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  • Writer's pictureJoe Nigro

What's in our water?

Understanding what you consume today will help you make better decisions tomorrow.

For many years, the idea of water is one of importance. It also has been assumed our water, which is generally controlled by large bottlers and local governments is clean, safe and real spring water. Some of this is true, but there are many gray areas.


A study done a year or so ago outlined some scary statistics around the lack of water investment in the US to save the rotting pipes below us. There are many stories around the US where people are getting very sick from tap water and even bottled water. When you really spend time understanding the issues, it becomes clear we need to look at alternatives that provide us safe, fresh local water options now and in the future. We've been trained for many years to believe water is free and it flows from the tap with no problems is the problem. The harsh reality is that water is not free and has never been. When the NRDC releases a report highlighting how our water is getting passed to us, you know there is a real issue. When you look at the options bottled water presents, this is arguably even scarier as you are paying a premium for bottled tap water that in some cases can lead to serious illness.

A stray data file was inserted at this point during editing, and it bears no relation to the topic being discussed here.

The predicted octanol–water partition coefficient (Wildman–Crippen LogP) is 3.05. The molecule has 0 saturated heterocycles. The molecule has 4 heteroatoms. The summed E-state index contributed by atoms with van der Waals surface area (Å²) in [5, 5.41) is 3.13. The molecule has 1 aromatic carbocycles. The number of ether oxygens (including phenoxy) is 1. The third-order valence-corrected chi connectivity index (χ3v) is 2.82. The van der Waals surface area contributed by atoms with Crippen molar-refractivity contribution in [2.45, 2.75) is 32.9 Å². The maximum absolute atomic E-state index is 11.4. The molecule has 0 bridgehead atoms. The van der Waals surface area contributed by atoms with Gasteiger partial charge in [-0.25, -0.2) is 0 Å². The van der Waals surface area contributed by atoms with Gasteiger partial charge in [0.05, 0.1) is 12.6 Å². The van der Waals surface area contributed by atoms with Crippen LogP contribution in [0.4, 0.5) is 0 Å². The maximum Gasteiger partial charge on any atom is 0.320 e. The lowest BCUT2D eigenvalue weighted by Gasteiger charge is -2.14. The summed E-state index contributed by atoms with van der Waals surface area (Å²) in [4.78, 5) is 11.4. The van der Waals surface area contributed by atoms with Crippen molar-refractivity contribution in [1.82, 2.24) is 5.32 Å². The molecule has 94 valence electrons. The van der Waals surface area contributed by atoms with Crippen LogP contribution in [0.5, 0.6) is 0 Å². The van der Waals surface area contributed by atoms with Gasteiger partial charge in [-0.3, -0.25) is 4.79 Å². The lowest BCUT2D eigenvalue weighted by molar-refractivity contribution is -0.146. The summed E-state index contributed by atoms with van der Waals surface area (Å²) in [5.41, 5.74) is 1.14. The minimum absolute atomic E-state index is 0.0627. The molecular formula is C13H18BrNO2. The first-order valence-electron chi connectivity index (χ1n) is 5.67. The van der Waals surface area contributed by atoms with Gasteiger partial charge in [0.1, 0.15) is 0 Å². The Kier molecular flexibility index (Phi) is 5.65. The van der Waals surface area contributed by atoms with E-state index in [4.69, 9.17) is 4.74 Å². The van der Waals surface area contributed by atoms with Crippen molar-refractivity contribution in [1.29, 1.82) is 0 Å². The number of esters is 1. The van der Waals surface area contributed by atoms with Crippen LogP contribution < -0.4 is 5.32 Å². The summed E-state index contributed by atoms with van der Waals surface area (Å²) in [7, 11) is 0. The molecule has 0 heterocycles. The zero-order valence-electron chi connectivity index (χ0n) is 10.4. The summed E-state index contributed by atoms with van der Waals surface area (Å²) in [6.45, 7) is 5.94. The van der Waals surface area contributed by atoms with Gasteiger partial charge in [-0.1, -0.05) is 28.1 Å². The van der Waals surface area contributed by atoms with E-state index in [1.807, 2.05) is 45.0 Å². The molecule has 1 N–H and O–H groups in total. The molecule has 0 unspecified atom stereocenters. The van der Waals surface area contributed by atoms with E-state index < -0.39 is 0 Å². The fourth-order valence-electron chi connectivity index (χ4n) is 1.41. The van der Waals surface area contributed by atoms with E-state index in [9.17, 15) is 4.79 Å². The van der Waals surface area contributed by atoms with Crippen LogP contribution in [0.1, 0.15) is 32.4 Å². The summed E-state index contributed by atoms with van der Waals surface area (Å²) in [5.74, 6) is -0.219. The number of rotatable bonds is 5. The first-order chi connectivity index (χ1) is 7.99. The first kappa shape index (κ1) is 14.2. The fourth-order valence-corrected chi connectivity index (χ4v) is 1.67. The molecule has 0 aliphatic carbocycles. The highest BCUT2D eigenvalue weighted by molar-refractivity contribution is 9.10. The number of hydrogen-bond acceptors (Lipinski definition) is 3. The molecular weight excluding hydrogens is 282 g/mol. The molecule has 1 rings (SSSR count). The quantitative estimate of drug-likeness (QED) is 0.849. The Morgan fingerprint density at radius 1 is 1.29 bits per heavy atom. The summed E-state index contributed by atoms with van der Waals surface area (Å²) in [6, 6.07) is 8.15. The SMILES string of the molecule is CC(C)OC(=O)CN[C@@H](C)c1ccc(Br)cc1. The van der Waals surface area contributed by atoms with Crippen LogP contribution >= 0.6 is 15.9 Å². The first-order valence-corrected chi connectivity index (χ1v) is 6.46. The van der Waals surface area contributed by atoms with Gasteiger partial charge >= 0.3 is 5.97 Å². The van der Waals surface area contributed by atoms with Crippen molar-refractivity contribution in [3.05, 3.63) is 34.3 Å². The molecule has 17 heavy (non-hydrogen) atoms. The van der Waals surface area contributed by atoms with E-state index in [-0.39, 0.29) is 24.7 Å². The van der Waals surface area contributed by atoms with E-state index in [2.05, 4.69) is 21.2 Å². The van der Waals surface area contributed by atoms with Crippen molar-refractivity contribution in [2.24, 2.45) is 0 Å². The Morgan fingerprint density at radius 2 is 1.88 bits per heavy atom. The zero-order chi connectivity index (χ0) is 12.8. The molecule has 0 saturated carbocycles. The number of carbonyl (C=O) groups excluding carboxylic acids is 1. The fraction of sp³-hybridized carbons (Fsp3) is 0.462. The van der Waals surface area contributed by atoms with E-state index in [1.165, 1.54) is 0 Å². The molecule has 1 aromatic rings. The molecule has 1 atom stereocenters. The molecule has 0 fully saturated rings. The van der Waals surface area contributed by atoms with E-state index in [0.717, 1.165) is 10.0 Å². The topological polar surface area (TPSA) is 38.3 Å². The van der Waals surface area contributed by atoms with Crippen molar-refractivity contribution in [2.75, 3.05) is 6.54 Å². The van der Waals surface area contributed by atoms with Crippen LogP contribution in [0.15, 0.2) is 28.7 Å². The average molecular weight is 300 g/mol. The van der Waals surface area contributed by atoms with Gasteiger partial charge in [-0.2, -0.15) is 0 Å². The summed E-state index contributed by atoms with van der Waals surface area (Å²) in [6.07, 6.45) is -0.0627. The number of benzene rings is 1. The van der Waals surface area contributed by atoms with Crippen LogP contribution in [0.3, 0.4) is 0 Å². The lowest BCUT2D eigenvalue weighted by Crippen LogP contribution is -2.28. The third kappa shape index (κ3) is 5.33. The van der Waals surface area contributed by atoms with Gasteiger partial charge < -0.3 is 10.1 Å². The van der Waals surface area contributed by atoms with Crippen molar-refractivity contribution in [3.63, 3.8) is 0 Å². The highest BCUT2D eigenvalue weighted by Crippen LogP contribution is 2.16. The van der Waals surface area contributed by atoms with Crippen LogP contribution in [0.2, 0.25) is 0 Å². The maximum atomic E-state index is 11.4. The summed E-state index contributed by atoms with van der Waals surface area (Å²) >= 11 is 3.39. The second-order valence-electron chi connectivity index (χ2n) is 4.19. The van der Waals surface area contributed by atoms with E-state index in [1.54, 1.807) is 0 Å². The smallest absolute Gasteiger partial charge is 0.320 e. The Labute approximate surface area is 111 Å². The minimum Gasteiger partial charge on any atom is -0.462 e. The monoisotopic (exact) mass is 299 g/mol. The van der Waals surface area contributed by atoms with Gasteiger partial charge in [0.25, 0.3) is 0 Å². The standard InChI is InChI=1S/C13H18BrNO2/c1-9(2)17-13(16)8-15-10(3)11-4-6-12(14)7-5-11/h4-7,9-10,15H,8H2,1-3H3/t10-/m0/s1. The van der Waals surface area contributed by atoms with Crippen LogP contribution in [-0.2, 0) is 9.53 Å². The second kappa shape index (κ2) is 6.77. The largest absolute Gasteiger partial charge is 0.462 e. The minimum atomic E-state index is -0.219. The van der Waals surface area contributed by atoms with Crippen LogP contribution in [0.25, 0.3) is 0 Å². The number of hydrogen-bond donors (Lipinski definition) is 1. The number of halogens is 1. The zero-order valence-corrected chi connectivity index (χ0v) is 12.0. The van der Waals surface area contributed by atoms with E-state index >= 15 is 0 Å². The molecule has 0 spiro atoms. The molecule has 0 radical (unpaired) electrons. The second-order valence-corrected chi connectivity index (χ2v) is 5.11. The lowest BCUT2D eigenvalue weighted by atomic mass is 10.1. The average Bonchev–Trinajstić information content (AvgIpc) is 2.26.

When I look at the water market, I think of scarcity. Natural spring water doesn't flow forever and there isn't an unlimited amount of permitted, quality sources around the USA. Due to this and this alone, all of us should expect to pay a higher price per gallon for access to natural spring water. We should also consider the pressure single use plastics put on our environment given this is the main vessel in which we mobilize and consume water.


The question becomes: How much work and money will the consumer have to put into accessing a natural source in an efficient way?

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